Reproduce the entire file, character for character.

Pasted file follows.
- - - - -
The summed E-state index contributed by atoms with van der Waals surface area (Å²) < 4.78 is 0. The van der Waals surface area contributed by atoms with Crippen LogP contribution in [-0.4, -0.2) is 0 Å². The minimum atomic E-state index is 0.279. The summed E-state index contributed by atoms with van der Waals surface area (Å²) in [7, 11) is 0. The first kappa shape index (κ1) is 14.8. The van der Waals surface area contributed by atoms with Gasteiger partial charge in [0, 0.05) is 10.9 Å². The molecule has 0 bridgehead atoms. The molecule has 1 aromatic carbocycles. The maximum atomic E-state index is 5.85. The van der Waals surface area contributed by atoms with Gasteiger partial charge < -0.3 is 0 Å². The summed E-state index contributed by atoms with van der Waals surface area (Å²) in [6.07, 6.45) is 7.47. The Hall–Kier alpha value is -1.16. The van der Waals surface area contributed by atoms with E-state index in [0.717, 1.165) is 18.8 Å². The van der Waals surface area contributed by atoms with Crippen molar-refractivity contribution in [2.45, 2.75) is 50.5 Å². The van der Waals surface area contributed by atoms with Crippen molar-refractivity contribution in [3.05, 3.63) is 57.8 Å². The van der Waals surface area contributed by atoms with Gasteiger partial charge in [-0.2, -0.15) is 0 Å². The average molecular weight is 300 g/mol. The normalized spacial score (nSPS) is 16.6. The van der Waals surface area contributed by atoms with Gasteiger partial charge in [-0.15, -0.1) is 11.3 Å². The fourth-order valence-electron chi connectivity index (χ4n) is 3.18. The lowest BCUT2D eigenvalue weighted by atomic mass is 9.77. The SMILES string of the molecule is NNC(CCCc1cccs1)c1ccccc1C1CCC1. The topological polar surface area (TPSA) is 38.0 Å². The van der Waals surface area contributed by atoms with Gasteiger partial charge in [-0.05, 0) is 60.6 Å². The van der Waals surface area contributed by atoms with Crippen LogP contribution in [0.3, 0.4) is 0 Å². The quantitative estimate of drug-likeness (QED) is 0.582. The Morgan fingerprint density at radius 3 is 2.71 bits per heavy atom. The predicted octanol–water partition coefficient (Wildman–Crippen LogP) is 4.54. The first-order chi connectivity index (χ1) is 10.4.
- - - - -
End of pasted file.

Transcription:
The summed E-state index contributed by atoms with van der Waals surface area (Å²) < 4.78 is 0. The van der Waals surface area contributed by atoms with Crippen LogP contribution in [-0.4, -0.2) is 0 Å². The minimum atomic E-state index is 0.279. The summed E-state index contributed by atoms with van der Waals surface area (Å²) in [7, 11) is 0. The first kappa shape index (κ1) is 14.8. The van der Waals surface area contributed by atoms with Gasteiger partial charge in [0, 0.05) is 10.9 Å². The molecule has 0 bridgehead atoms. The molecule has 1 aromatic carbocycles. The maximum atomic E-state index is 5.85. The van der Waals surface area contributed by atoms with Gasteiger partial charge < -0.3 is 0 Å². The summed E-state index contributed by atoms with van der Waals surface area (Å²) in [6.07, 6.45) is 7.47. The Hall–Kier alpha value is -1.16. The van der Waals surface area contributed by atoms with E-state index in [0.717, 1.165) is 18.8 Å². The van der Waals surface area contributed by atoms with Crippen molar-refractivity contribution in [2.45, 2.75) is 50.5 Å². The van der Waals surface area contributed by atoms with Crippen molar-refractivity contribution in [3.05, 3.63) is 57.8 Å². The van der Waals surface area contributed by atoms with Gasteiger partial charge in [-0.2, -0.15) is 0 Å². The average molecular weight is 300 g/mol. The normalized spacial score (nSPS) is 16.6. The van der Waals surface area contributed by atoms with Gasteiger partial charge in [-0.15, -0.1) is 11.3 Å². The fourth-order valence-electron chi connectivity index (χ4n) is 3.18. The lowest BCUT2D eigenvalue weighted by atomic mass is 9.77. The SMILES string of the molecule is NNC(CCCc1cccs1)c1ccccc1C1CCC1. The topological polar surface area (TPSA) is 38.0 Å². The van der Waals surface area contributed by atoms with Gasteiger partial charge in [-0.05, 0) is 60.6 Å². The van der Waals surface area contributed by atoms with Crippen LogP contribution in [0.3, 0.4) is 0 Å². The quantitative estimate of drug-likeness (QED) is 0.582. The Morgan fingerprint density at radius 3 is 2.71 bits per heavy atom. The predicted octanol–water partition coefficient (Wildman–Crippen LogP) is 4.54. The first-order chi connectivity index (χ1) is 10.4.